Houston physicians form own insurance company

No gatekeeper, no preauthorization for care

Frustrated with the loss of control over patient care caused by managed care, Houston-area physicians formed Physicians Inc., a physician-owned integrated health care delivery system with its own insurance company.

"Our primary purpose was to provide the community with a solid alternative to the cookie-cutter approach to medical care and insurance plans," says Paul Handel, MD, outgoing president of the Harris County Medical Association and a founder and stockholder in Physicians Inc., the umbrella company for the health insurance firm and its network of physicians, hospitals, and ancillary service providers.

When insured patients need health care, all the decisions for their care are made by the physician and the patient. There is no gatekeeper, no requirement for referral authorization or preauthorization of care, and no retroactive denial of coverage.

The physician-owned insurance company doesn’t have a medical director. Instead, more than 150 volunteer physicians serve on the medical management team, reviewing admissions, diagnostic studies, and treatment plans to make sure each patient gets the best possible treatment.

Components of the company, which is owned by more than 1,400 physician investors, are Med ical Community Insurance Company (MCIC), which offers Physicians Health Plan, a fully insured group health plan to businesses; and Gulf Coast Independent Practice Association, a network of more than 4,500 physicians, most of whom are in independent practice or small groups. MCIC started marketing and insuring people on Jan. 1, 1998.

With a year of experience under its belt, the company is growing steadily, with more 3,000 insured lives and a network of 4,500 physicians, 70 or more hospitals, and more than 375 pharmacy locations, as well as other ancillary services. The company’s long-term goal is to cover 15% to 20% of the Houston market.

"With a new company, it takes time to establish credibility. We spent a good deal of time in the first year getting ourselves known," says Michael Manley, president and chief executive officer.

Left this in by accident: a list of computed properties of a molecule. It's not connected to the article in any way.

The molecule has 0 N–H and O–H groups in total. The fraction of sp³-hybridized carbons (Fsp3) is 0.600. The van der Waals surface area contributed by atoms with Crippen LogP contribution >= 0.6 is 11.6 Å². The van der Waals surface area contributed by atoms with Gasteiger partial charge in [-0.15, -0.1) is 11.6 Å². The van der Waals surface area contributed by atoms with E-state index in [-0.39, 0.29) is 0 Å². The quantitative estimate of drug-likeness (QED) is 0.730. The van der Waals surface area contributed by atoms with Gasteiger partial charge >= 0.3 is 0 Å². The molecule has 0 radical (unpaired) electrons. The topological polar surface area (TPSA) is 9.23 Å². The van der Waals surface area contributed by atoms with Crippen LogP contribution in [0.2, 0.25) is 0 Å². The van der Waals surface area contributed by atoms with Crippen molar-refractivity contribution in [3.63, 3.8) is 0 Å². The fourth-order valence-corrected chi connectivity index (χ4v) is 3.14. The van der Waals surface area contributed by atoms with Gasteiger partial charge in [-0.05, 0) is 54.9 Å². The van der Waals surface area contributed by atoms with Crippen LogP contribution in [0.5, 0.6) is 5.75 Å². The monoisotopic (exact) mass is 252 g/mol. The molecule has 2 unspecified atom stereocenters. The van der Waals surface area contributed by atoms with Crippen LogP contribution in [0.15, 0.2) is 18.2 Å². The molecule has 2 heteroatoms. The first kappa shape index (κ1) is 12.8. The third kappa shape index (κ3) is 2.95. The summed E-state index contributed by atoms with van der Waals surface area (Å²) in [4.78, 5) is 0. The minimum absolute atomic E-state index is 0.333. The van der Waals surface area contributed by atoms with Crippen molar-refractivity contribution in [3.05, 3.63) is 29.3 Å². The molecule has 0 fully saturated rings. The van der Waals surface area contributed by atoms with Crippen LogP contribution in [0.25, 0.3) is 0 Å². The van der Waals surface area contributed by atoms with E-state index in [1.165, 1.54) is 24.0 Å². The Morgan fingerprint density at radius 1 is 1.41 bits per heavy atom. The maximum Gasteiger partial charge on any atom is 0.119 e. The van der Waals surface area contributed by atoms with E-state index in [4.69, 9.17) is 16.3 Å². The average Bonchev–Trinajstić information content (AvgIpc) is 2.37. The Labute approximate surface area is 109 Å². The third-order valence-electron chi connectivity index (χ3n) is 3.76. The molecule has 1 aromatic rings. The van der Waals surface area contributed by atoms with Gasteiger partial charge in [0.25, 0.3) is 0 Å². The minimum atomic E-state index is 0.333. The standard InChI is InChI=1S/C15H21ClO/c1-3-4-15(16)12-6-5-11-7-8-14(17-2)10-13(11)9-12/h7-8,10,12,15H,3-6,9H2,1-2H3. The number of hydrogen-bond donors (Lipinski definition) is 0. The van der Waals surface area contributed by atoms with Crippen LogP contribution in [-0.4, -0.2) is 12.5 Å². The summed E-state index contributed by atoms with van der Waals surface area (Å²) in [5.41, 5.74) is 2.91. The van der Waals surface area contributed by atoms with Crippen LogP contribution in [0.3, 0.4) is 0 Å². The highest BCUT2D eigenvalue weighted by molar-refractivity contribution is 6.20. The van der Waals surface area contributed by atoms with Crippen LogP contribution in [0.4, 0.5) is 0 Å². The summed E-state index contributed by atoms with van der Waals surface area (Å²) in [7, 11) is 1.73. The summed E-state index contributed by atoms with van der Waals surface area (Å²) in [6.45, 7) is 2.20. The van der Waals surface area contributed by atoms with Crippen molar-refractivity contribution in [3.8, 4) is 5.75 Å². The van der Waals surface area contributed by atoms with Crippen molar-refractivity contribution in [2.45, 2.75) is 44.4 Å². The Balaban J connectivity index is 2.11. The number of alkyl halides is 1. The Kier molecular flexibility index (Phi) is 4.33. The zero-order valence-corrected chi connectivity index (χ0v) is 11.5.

Houston physicians have been eager to sign up with MCIC because of the company’s philosophy of putting decisions for care back into the hands of the doctor, Manley says.

"MCIC is set up so that we do not second-guess the doctor. We feel the patient and the doctor together can make appropriate decisions as far as care is concerned," Handel adds. The staff and shareholders of the company say it is in the best interest of the patients, the physicians, and the company’s bottom line to pay for the care the physicians feel the patients need, he says.

"Medical literature is replete with studies that show the appropriate intervention at an appropriate time is the least expensive method of treatment. You can’t make money by withholding treatment," Handel says.

Physicians’ reimbursement is based on the Medicare Resource-Based Relative Value Scale. The reimbursement schedule puts Houston physicians toward the low end of reimbursement for PPOs, but HMOs in the area typically reimburse physicians at lower rates, Manley says.

"We believe our reimbursement schedule is equitable. I don’t think that physicians are going to get wealthy, but they will be able to maintain their practices, and that is critical," Handel says.

He points out that physicians may suffer heavy losses if they accept some managed care contracts that put them in a position of treating patients at a rate lower than their costs. "We are trying to tell our doctors that they have to examine their contracts all the time and study the reimbursement rates. If they aren’t adequate, they should reject the contract. You can’t make up for low reimbursement with a high volume of patients. You’re just losing more money on more patients."

As of the first of the year, the plan has had about 30 admissions with an average length of stay of 2.5 days. A volunteer medical management team made up of physicians who practice at each hospital reviews all admissions. If the panel finds a physician hasn’t delivered appropriate treatment, the doctor and hospital still are paid, but the physician is counseled on how to render more appropriate treatment, Handel says.

The second time it happens, the doctor is warned in writing. If it happens a third time, the records of the three incidents are sent to an independent review organization. If it finds the treatment was inappropriate, the physician is out of the network, Handel says.

The physicians on the medical management team have developed best-practice treatments for some common chronic conditions such as hypertension, asthma, and diabetes. The guidelines, which are distributed to network members and available on the firm’s Web site, offer a summary of the latest in medical breakthroughs.